It’s been 40 years since the Stray Cats first got together, and in celebration of that milestone the band have reformed for a tour and a new studio album, 40, which they recorded in Nashville at the end of 2018.
The exciting news for fans is that rather than simply throwing a few covers together, the band came up with a disc of all-new original material that stands comfortably side by side with the best work in their catalog.
Covering all the bases, from straight-ahead rockabilly to moody spaghetti-western-vibed cuts, the constant is the clear commitment to creating a legacy-worthy body of work instead of a going-through-the-motions cash-in.
Most of the songs are penned by frontman-guitarist Brian Setzer - either on his own or in collaboration with Mike Himelstein, who has co-composer credits (with Setzer) on a number of Brian Setzer Orchestra tunes.
The exception is When Nothing’s Going Right, which was written and sung by bassist Lee Rocker. One of the catchiest tracks on the album, it would’ve been a sure-fire hit single back in the day. Drummer Slim Jim Phantom is in fine form in 'human metronome' mode, and the whole package is a potent snapshot of state-of-the-art rockabilly in the 21st century.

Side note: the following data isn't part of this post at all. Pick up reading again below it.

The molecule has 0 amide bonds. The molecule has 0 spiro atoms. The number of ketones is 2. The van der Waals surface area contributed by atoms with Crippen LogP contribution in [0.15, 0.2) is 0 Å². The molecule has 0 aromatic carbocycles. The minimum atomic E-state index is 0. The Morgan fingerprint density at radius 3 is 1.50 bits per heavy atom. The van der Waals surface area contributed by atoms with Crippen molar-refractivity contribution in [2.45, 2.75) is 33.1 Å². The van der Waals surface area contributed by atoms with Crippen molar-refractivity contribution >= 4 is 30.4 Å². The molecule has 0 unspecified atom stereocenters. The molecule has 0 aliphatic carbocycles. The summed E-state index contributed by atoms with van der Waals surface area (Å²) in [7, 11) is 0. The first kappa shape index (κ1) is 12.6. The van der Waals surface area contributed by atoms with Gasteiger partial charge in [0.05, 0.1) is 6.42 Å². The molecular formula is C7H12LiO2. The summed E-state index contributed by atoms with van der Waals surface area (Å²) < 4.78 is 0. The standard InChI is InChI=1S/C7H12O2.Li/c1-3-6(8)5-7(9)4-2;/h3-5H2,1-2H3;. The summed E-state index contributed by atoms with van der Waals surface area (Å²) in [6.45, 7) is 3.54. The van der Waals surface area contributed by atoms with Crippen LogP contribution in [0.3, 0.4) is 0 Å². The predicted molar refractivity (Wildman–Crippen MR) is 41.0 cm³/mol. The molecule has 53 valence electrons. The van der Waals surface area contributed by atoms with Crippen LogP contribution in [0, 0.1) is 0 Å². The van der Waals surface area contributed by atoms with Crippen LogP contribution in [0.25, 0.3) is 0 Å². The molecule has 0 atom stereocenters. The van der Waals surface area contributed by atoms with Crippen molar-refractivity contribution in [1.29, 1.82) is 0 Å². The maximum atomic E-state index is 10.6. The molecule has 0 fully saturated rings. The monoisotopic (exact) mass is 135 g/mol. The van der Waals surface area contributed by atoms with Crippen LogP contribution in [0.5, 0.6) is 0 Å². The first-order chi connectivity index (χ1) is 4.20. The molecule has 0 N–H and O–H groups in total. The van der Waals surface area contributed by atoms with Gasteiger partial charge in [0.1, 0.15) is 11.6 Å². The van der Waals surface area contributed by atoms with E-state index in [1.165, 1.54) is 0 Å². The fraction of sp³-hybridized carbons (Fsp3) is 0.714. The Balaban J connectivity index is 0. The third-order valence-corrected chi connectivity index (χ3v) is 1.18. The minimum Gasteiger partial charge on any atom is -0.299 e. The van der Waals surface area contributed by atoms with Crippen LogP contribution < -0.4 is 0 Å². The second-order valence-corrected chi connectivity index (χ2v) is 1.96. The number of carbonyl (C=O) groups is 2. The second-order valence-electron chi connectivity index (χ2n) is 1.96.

Central to most songs is the instantly identifiable voice of Brian Setzer and his equally distinctive guitar licks. Whether blazing through a high-octane rockabilly shred piece or comping through the entire jazz chord book, the signature Setzer Gretsch tone is right there, up-front and in your face. Setzer - arguably the greatest rockabilly guitarist of all time - manages to find new ways to wring out riffs, solos and fills that revitalize the genre.
Whether discussing the new album, guitars, the roots of the Stray Cats or particular forgotten tracks from across the years, Setzer is enthusiastic and passionate about the music he plays and appreciative of the fact that he’s been able to sustain a long career doing the thing he loves most.
I think all Stray Cats fans would’ve been delighted just to see you play one more tour together, so the announcement that you were about to release an album of new material was more than they could’ve hoped for. Were the songs written for the band, or were they songs you and Lee would’ve used anyway in other projects?
"I started writing songs just out of the blue. It’s funny because I always need some kind of inspiration to write, and I got this old Fender Reverb unit. I was really impressed with the sound coming out of it, and I started writing spaghetti westerns. I had no idea where that came from.
"Then I spoke to Jim, and he said, 'Hey, it’s our 40th anniversary coming up. We should do something.' I got kinda excited by that and said, 'Let me write a song for you.' All of a sudden it started to snowball, and I had three or four of those. I suppose still it wasn’t specifically Stray Cats songs as such, more that I was writing music."